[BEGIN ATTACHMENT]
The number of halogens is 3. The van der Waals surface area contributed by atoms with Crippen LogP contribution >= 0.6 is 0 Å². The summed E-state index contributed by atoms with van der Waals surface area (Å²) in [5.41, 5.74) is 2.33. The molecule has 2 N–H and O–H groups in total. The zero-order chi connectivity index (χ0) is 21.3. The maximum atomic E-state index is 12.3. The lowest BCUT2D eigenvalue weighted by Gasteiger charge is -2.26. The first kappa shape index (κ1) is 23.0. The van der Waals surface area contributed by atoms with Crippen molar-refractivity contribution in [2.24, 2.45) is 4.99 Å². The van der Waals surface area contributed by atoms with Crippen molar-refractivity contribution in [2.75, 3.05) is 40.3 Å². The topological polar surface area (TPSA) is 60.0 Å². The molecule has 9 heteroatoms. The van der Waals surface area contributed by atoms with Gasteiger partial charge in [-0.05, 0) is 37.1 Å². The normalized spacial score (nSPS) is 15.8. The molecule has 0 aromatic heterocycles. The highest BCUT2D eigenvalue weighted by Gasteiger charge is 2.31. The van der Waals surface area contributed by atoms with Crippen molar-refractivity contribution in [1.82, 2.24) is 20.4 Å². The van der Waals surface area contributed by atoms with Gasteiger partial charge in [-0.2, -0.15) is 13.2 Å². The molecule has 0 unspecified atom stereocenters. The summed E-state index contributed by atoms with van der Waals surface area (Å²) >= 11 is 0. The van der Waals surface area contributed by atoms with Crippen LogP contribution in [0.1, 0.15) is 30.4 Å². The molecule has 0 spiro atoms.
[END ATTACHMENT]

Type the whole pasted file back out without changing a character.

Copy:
The number of halogens is 3. The van der Waals surface area contributed by atoms with Crippen LogP contribution >= 0.6 is 0 Å². The summed E-state index contributed by atoms with van der Waals surface area (Å²) in [5.41, 5.74) is 2.33. The molecule has 2 N–H and O–H groups in total. The zero-order chi connectivity index (χ0) is 21.3. The maximum atomic E-state index is 12.3. The lowest BCUT2D eigenvalue weighted by Gasteiger charge is -2.26. The first kappa shape index (κ1) is 23.0. The van der Waals surface area contributed by atoms with Crippen molar-refractivity contribution in [2.24, 2.45) is 4.99 Å². The van der Waals surface area contributed by atoms with Crippen molar-refractivity contribution in [2.75, 3.05) is 40.3 Å². The topological polar surface area (TPSA) is 60.0 Å². The molecule has 9 heteroatoms. The van der Waals surface area contributed by atoms with Gasteiger partial charge in [-0.05, 0) is 37.1 Å². The normalized spacial score (nSPS) is 15.8. The molecule has 0 aromatic heterocycles. The highest BCUT2D eigenvalue weighted by Gasteiger charge is 2.31. The van der Waals surface area contributed by atoms with Crippen molar-refractivity contribution in [1.82, 2.24) is 20.4 Å². The van der Waals surface area contributed by atoms with Gasteiger partial charge in [-0.2, -0.15) is 13.2 Å². The molecule has 0 unspecified atom stereocenters. The summed E-state index contributed by atoms with van der Waals surface area (Å²) >= 11 is 0. The van der Waals surface area contributed by atoms with Crippen LogP contribution in [0.1, 0.15) is 30.4 Å². The molecule has 0 spiro atoms.